Mono, also termed as infectious mononucleosis in medical terminology, is a viral disease, which is also known as “kissing disease” as it is commonly spread by kissing. It is mostly found in young adults, children or in people who are already sick. It is a mild disease and not a highly contagious disease and does not spread easily; most of the times people suffering from it are not even aware that they have it.
Can You Drink With Mono?
Nobody wants to miss out on weekend parties, so what if you have a mild infection. However, if you are health conscious and worried about your well-being, it is reasonable to question whether you can drink when you are suffering from mono. Some people do not care and drink anyway and there they suffer the next day and coming days. Well, it is best to avoid drinking when you are suffering from mono. Mono is known to affect liver and cause liver inflammation. As we are well aware that alcohol is processed in liver, drinking alcohol when suffering from mono can put unnecessary burden on liver and make you ill. It is even best to avoid alcohol for at least 4-6 weeks to avoid possible liver inflammation.
You do not get infected by mono easily. It is very easy to prevent mono infection, if certain guidelines are followed. Basically, mono is caused by Epstein-Barr Virus (EBV) in about 95% of cases and in rare cases by other viruses. This virus is found predominantly in the bodily fluids and any secretions from the body can harbor the virus, including saliva, mucus and tears. You can contract mono if you come in intimate contact with the carrier, such as kissing or sharing utensils or drinking glass infected by the saliva of the carrier.
How Does Mono Present Itself?
Mono presents differently in different individuals. Some people, despite harboring mono virus for life do not present with any symptoms. However, when symptoms develop, it takes about 4-6 weeks for the symptoms to appear once a person is infected with mono. The patients complain of fever (which might range from 101-104 degree F) along with chills, body aches, headaches, muscle aches, fatigue, loss of energy, loss of appetite, sore throat, swollen tonsils, swollen lymph nodes in the neck or armpit area, rash, enlargement of spleen or liver or both, and pain in the abdomen (mostly upper left quadrant at the site of spleen). In severe cases, spleen may rupture (though it is rare), especially in cases of trauma to the abdomen.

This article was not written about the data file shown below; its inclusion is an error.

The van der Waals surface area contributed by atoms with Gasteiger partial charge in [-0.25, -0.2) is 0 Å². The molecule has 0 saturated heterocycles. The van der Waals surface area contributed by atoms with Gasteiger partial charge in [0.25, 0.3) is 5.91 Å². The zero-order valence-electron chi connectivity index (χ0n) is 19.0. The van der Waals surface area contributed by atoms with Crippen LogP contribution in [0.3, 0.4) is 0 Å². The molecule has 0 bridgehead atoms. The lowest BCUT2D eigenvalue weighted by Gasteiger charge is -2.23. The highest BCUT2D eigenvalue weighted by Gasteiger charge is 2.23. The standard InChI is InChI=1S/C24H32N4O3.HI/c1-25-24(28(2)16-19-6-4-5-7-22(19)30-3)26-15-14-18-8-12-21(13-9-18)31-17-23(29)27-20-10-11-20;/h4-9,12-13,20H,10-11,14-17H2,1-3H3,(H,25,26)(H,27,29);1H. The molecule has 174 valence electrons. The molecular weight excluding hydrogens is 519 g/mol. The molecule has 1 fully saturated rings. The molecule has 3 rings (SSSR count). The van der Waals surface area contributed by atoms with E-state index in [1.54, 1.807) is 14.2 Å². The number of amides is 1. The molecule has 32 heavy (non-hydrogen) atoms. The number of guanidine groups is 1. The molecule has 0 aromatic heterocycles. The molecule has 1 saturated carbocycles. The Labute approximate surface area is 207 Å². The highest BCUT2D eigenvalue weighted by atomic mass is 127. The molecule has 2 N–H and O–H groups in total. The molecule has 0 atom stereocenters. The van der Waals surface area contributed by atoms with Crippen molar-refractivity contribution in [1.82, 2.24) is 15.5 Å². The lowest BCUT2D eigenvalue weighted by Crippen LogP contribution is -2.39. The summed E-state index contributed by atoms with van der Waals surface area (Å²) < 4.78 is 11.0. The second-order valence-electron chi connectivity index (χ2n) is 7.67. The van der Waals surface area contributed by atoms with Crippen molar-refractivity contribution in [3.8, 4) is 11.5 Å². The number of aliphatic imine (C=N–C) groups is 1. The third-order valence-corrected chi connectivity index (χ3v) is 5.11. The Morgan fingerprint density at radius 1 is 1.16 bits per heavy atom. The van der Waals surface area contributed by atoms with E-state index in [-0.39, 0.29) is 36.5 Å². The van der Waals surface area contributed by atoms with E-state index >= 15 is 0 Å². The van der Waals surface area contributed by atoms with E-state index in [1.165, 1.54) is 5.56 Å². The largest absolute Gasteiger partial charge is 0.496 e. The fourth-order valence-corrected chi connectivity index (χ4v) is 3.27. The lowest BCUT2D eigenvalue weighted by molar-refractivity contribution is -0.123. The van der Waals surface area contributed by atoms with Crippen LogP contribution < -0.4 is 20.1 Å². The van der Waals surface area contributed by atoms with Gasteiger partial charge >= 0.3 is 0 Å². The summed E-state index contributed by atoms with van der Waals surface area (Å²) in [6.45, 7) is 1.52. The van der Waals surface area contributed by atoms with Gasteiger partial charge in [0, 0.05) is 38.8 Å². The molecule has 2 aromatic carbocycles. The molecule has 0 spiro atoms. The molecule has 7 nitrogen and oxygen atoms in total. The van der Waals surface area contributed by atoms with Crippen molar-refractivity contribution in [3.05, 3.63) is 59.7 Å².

How Can You Treat Mono?
Since, the symptoms of mono are varied; there is no definitive cure for mono. The treatment is aimed at reducing or minimizing the symptoms. In some cases, no treatment is required and it may take several days to couple of months for people to recover. Fever, headache and body aches can be managed with naproxen or ibuprofen (aspirin and paracetamol should be avoided), swollen lymph nodes or tonsils can be treated with prednisone, which helps reduce the duration and severity of the infection. Fatigue can be best managed with rest. It may take several months for people to recuperate from fatigue symptoms. Since, mono is a viral disease; care should be taken not to administer antibiotics that may worsen the symptoms, until Strep throat is present.
How Can Mono Be Prevented?
Mono can be easily prevented as it is not a highly contagious disease and does not spread easily, so it is very much preventable. It is important not to come in intimate contact with people suffering from it and being wary of sharing utensils and drinking glass with them. If you are suffering from mono, it is best to cover when sneezing or coughing and to wash hands regularly to prevent the spread of infection to other normal and healthy individuals.
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